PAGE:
Provide excellent and person-centered formation and development experiences related to the competency criteria. One size does not fit all in the area of mission leader formation. It is important to consider the learner's needs and potential when setting up succession development programs. This includes an ongoing assessment of his or her leadership and formation needs. For instance, people who are certified chaplains and have had successful experience managing a spiritual care department may not need more work in theology or ethics, but they might very well benefit from enhanced knowledge of business and management practices. On the other hand, a person who has had a very successful human resources management or operations experience in Catholic health care and is interested in mission leadership might need theological and spirituality training, rather than business and organizational development training.

The methods for meeting the leadership and formation needs of emerging mission leaders may include in-house classes, college or university work, a certificate or degree from a solid theological program, observations and "shadowing" as well as mentoring. Recognizing that many of their new mission leaders were coming from within their organizations, CHRISTUS Health, Dignity Health and Trinity Health have collaborated with the Aquinas Institute in St. Louis to develop a program specifically for the formation of mission leaders who have a background in health care, but need theological, ethical and spiritual formation as they move into their new roles as mission leaders.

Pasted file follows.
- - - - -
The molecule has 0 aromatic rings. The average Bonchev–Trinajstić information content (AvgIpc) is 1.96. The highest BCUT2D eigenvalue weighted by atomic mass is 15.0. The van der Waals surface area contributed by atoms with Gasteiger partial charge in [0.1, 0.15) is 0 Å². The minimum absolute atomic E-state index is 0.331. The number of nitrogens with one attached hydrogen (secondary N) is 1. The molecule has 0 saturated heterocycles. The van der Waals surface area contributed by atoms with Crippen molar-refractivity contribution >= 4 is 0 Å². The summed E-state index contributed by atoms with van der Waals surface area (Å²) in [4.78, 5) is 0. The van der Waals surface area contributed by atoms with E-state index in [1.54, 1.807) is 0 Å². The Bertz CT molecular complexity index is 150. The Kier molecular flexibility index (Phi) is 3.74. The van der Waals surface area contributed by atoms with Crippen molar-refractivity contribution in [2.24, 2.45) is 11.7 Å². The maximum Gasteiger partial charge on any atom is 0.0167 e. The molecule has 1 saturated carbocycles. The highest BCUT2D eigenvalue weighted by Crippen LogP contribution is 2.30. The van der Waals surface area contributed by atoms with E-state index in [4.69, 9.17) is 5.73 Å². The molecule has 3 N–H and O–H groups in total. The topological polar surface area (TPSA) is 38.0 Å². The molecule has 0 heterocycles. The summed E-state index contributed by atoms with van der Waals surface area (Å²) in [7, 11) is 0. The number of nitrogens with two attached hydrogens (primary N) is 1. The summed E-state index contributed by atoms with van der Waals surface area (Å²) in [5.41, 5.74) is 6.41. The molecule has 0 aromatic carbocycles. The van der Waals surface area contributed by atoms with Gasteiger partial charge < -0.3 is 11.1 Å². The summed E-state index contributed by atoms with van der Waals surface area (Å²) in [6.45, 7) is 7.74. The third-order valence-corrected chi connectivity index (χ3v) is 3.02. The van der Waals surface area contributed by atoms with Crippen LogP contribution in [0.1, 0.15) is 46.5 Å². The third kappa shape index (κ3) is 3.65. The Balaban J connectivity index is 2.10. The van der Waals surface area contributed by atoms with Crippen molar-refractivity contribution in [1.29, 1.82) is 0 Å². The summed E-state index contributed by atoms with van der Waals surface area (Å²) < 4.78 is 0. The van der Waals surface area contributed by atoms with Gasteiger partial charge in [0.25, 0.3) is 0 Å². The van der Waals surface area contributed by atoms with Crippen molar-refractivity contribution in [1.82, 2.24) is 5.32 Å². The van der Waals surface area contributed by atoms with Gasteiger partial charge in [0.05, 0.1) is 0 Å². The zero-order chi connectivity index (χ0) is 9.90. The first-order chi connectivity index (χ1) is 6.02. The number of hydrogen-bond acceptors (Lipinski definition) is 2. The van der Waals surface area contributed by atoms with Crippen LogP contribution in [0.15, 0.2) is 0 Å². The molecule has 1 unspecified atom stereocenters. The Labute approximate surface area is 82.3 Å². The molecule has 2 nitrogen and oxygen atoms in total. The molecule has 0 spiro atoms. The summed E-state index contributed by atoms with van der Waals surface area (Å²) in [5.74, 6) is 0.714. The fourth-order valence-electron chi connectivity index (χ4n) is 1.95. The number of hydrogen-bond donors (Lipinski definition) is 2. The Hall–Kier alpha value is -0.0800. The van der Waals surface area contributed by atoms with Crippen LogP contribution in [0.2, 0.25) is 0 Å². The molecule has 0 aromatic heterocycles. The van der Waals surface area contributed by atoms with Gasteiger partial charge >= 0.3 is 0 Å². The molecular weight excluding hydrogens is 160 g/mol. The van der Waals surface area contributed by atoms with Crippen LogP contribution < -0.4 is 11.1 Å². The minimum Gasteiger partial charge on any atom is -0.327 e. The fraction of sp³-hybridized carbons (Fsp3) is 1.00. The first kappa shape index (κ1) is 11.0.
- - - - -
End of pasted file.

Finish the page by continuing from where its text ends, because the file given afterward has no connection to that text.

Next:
Integrate initial and ongoing assessment in the formation process. Mentoring is key to a successful formation program. While in-person and online courses can provide some of the core content mission leaders need to learn, translation and integration of that content into everyday issues takes reflection time and discussion with a seasoned mission leader.

It often has been said that it takes three to five years for a new mission leader to experience all of their "firsts." Having a trusted mentor to discuss any situations that did not go well, how to learn from them and other ways of approaching difficult scenarios is a vital aspect of forming new mission leaders. Mentoring may be with a mission leader in the same system or in another Catholic health care system. Mentoring is most effective when it is part of the formation process before the person is hired and continues for at least three years after the person begins in the new position.